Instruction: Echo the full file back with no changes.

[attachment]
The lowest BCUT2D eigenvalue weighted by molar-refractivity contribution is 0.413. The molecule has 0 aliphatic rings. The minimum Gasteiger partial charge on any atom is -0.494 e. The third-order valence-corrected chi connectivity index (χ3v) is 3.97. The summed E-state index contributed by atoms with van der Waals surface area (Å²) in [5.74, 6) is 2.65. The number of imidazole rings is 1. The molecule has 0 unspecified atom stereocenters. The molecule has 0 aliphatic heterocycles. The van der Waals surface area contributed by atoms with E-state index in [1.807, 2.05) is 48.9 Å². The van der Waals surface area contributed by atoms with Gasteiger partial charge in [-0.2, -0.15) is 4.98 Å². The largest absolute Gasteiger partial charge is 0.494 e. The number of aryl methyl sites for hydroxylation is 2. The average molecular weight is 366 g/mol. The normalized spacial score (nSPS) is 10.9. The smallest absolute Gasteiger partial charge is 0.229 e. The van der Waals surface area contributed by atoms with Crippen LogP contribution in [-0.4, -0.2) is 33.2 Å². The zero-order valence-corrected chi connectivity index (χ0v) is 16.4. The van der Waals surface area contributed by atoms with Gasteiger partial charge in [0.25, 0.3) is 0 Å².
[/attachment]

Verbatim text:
The lowest BCUT2D eigenvalue weighted by molar-refractivity contribution is 0.413. The molecule has 0 aliphatic rings. The minimum Gasteiger partial charge on any atom is -0.494 e. The third-order valence-corrected chi connectivity index (χ3v) is 3.97. The summed E-state index contributed by atoms with van der Waals surface area (Å²) in [5.74, 6) is 2.65. The number of imidazole rings is 1. The molecule has 0 unspecified atom stereocenters. The molecule has 0 aliphatic heterocycles. The van der Waals surface area contributed by atoms with E-state index in [1.807, 2.05) is 48.9 Å². The van der Waals surface area contributed by atoms with Gasteiger partial charge in [-0.2, -0.15) is 4.98 Å². The largest absolute Gasteiger partial charge is 0.494 e. The number of aryl methyl sites for hydroxylation is 2. The average molecular weight is 366 g/mol. The normalized spacial score (nSPS) is 10.9. The smallest absolute Gasteiger partial charge is 0.229 e. The van der Waals surface area contributed by atoms with Crippen LogP contribution in [-0.4, -0.2) is 33.2 Å². The zero-order valence-corrected chi connectivity index (χ0v) is 16.4. The van der Waals surface area contributed by atoms with Gasteiger partial charge in [0.25, 0.3) is 0 Å².